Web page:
Jeb Bush has low energy

Jeb! | Andrew Burton/Getty Images

For Trump, the nickname he created for Florida Governor Jeb Bush was a good one. John Ellis Bush (that’s where Jeb comes from) is the son of former President George H.W. Bush and the younger brother of former President George W. Bush. Being a political legacy, it made sense that Jeb would have aspirations of running for president in 2016. But Trump famously got in the way.

“He was supposed to be, because of the name, everyone thought he was the odds-on favorite,” said Trump in an appearance on Jimmy Kimmel Live. “And I defined him. I gave him this term, ‘low energy.’ I said he’s a low energy individual. We do not need, in this country, low energy. We need high energy.”

“Low energy Jeb” spent over $150 million on his 2016 presidential campaign, but received only 2.75% of the popular vote in the primary and didn’t even come close to winning a single state — not even Florida. In the end, Bush dropped out of the race in February of 2016.

‘Little Marco’

Marco Rubio speaks to the press

Little Marco didn’t stand a chance in the primary. | Evy Mages/Getty Images

Another Republican that Trump walked all over in the primary was Florida Senator Marco Rubio. However, in this case, it appears that Rubio is the one who started the unfortunate rhetoric against Trump. At a campaign rally in February of 2016, Rubio tossed this dig at Trump:

“You know what they say about men with small hands … you can’t trust ’em!” Rubio said.

Of course, Trump is not one to back down from an insult war.

“I call him ‘Little Marco,'” he added. “He said I have small hands. I’ve always heard people say, ‘Donald, you have the most beautiful hands.’ It hasn’t worked. He’s gone down.”

Trump was right about that last part, at least. Like Bush, Rubio wasn’t even able to claim his home state in the primary. Florida was won by Trump with 46% of the vote, with Rubio in second place with 27% and Bush at just a meager 2%.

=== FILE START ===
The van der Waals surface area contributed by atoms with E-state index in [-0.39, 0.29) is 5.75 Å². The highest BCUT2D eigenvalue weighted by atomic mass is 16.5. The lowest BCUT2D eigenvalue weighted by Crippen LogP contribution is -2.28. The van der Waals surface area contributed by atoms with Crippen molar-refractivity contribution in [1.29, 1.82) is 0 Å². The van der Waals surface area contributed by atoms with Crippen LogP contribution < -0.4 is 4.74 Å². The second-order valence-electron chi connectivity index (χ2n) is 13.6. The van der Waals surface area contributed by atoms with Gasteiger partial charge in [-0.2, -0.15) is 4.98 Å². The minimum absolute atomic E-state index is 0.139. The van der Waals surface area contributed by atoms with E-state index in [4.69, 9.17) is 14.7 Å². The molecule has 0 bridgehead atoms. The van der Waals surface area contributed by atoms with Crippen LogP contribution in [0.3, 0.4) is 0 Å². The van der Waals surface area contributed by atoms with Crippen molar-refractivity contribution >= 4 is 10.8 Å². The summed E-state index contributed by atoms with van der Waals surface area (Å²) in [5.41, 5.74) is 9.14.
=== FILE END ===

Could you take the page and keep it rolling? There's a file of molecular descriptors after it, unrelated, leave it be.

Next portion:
‘Cryin’ Chuck’

Senators Schumer And Blumenthal Discuss Rail Safety Plan

U.S. Senator Charles Schumer (D-NY) speaks at a press conference outside New York Penn Station calling for a greater funding and safety for U.S. railways. | Andrew Burton/Getty Images

Senate minority leader Chuck Schumer once famously held back tears when talking about Trump’s Muslim ban and the desperate need to fight against it.

“If we get a few more Republicans, I think we might be able to pass legislation to overturn it,” Schumer said at a press conference in New York. “It will be up to getting more Republicans.”

Because he’s Donald Trump, the president had a pretty inappropriate response to Schumer’s emotional moment.

“Cause I know him,” Trump added of the top Senate Democrat. “I don’t see him as crier. If he is, he’s a different man. There’s about a 5 percent chance it was real. But I think they were fake tears.”

He doubled down on his new nickname, “Cryin’ Chuck Schumer,” firing off a tweet in May of 2017 regarding his firing of former FBI director James Comey.

“Cryin’ Chuck Schumer stated recently, “I do not have confidence in him (James Comey) any longer.” Then acts so indignant. #draintheswamp”

‘Crooked Hillary’

Hillary Clinton during the third U.S. presidential debate

Hillary Clinton during the third U.S. presidential debate. | Drew Angerer/Getty Images

How could anyone forget Trump’s most famous and frequently used nickname of all? That being “Crooked Hillary,” the moniker he has attached to former Democratic candidate Hillary Clinton. Trump first used the nickname for Clinton in a speech in April of 2016, but we couldn’t even begin to count the number of times he has used it since then — much less dig through the president’s Twitter account to find the first time he said it.

“That’s why we’re going to call her Heartless Hillary,” said Trump, before adding: “Somehow I like Crooked Hillary better.”

But the title came to prominence once the primaries were over and the two candidates were set to go head-to-head.

“Don’t expect us to engage directly on his attacks like ‘Crooked Hillary,'” said a Clinton aide. “He does best when he gets others to engage in insults.”

Given all the evidence, there is a lot of truth in that statement.

More Articles About:   , ,